Venezuela’s Got Talent

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On May 29 Venezuela’s President Hugo Chavez declared a marathon edition of his weekly TV talk show, “Alo Presidente” (“Hello President”), to celebrate its 10th anniversary. No doubt he was not only inspired by but was also carrying the torch for his idol, Fidel Castro, who holds the record for longest speech before the UN. Castro’s absolute talkathon record is a 12-hour harangue with one intermission. But I digress.

Chavez planned on speaking for four days and started out strong with attacks on “right-wing oligarchs,” anecdotes, songs, and light banter. But then he went where no despot dares to go – he opened himself up to competition by challenging several intellectuals, visiting Caracas for an opposition- hosted conference, to a debate.

Mario Vargas Llosa, one-time Peruvian presidential candidate, winner of the Miguel de Cervantes Prize – the Spanish language’s most prestigious literary accolade – and champion of liberty, accepted – on the condition that the debate would be one-on-one.

Chavez declined. Well, sort of. Declaring that he, Chavez, was “in the major leagues and you’re in the double-A,” el Presidente signed off, promising to return the next day. He never reappeared; forcing state TV to fill the time with reruns and old, stale interviews.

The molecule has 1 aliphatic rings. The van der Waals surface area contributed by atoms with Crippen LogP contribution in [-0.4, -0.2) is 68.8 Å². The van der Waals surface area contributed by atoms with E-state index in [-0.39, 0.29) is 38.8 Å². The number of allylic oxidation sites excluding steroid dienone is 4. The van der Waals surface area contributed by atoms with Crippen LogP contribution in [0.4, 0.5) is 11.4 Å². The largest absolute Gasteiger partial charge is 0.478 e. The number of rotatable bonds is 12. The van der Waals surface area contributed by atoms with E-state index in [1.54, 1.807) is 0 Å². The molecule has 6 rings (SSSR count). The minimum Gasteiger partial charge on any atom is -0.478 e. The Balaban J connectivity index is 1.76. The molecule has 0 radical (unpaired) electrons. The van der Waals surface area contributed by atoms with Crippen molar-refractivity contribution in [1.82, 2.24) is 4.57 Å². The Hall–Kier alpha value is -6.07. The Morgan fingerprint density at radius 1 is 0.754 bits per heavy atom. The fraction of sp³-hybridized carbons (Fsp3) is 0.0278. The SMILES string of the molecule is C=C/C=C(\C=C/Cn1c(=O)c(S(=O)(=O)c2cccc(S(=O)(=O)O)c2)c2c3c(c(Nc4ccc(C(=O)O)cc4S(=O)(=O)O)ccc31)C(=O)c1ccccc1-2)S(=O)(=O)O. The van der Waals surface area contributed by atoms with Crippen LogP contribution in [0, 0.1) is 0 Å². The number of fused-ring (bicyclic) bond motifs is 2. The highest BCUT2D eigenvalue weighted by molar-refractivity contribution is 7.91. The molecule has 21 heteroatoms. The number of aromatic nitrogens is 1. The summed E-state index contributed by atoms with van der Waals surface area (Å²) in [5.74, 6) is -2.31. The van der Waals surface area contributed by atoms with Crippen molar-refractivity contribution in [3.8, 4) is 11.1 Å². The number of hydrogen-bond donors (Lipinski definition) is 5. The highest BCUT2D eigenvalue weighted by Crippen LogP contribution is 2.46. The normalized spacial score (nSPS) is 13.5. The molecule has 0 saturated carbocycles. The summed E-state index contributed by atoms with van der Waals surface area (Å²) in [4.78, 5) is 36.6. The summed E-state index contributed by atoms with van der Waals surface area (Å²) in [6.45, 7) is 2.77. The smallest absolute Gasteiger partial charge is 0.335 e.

Still, he didn’t skip a beat and might actually have got- ten something right. The Economist reported that “Chavez praised ‘Comrade Obama’ for nationalizing General Motors and expressed worries that he and Cuba’s Fidel Castro could end up to the right of the president of the United States.”

Tough call.

On June 11, both houses of Congress approved separate bills authorizing the FDA to control the nicotine content of tobacco products, with the ultimate objective of eliminating nicotine from such products. A reconciliated bill is expected to be signed by the president very soon. Commentators on NPR had the mendacity to comment that our freedom to choose would not be impaired: smokers could still pick whatever brand they chose.

On the same day, the Chavez government banned the sale of Coke Zero, ostensibly because of health hazards. No details were provided. Additionally, my extended family in Caracas reports that brand choice in supermarkets has been reduced to one – one soap, one rice, one noodle, one tomato sauce, one diaper … you get the picture. Consumer choices have been reduced politically instead of by popularity. Only producers willing to toe Chavez’ line are allowed to proffer their products. Is Venezuela the next California- where trends are set?

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